Wednesday, October 12, 2016


Famous Monsters Of Filmland may be one of the most important genre publications of all time.  Despite (or because) of its lowbrow nature, Famous Monsters influenced generations of horror fans, and fueled the imaginations of some of the most important figures in horror films and literature.  Forrest J Ackerman (Uncle Forry to his fans) was the principle architect of the magazine, and was the driving force behind its pun filled and twisted content.

Ackerman was a fanboy for as long as there have been fanboys.  As a young boy he was a contributor to early Science Fiction magazines like Science Fiction Magazine and The Time Traveler, and he even attended the first ever Science Fiction convention in 1939.  He introduced Ray Bradbury to Ray Harryhausen, and then went on to manage Bradbury and Isaac Asimov.  As if that wasn't enough, he also became Ed Wood's "Illiterary agent".

Through all of these years, Forry was first and foremost a fan.  Over the years he accumulated a formidable collection of Horror and Science Fiction memorabilia that he housed in an 18 room home called the Ackermansion, which later moved to the Son Of Ackermansion.  The collection remained intact until ill health forced him to begin selling it off in 2002.

Ackerman was a legend to many people for many reasons, but it was always Famous Monsters Of Filmland that was his biggest claim to fame.  The magazine was supposed to be a one off publication, but its success was so great that they had to print a second run of its premier issue.  Each issue was a celebration of Sci-Fi and Horror, and it they covered the entire history of the genres.  Silent films were kept from obscurity, and contemporary productions were promoted with anticipation.  The content was ghoulish and funny, and the point of view was firmly adolescent, but it appealed to all ages of fandom.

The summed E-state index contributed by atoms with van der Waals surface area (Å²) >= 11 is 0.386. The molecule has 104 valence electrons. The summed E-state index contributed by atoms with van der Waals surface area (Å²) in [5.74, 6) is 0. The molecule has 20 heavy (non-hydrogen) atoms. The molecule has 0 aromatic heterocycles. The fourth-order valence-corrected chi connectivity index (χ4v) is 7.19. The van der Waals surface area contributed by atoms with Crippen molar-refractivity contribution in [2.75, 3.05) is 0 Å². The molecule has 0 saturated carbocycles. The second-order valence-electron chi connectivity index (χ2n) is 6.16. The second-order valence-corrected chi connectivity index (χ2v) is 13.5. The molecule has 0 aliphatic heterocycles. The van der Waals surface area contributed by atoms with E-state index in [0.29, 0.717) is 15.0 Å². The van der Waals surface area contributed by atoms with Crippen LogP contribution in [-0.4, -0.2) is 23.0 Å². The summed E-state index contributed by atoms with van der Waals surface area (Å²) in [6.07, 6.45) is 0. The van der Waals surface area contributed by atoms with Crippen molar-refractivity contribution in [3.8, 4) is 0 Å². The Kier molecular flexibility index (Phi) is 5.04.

A few years back I found a place that had the first 50 issues of Famous Monsters available in PDF form.  I jumped at the chance to read them, because the magazine had been unavailable by the time I became aware of its existence.  It was instantly obvious why people loved the magazine so much.  The covers always featured garish paintings of iconic figured from Horror, and the content was very funny.  My favorite part of the magazine, though, turned out to be the advertising.

Halloween has always been my favorite holiday, and that's partly because of all the weird costumes and gadgets that become available every season.  Stuff like that was available ALL YEAR via mail order though Famous Monsters Of Filmland.  To see the advertising today is to see a wealth of genre collectibles that would be worth a mint on Ebay, but back in the day they were available for a few bucks plus postage and handling.

Here are a few wonderful ads from Famous Monsters.  Get ready to weep for what you cannot have.


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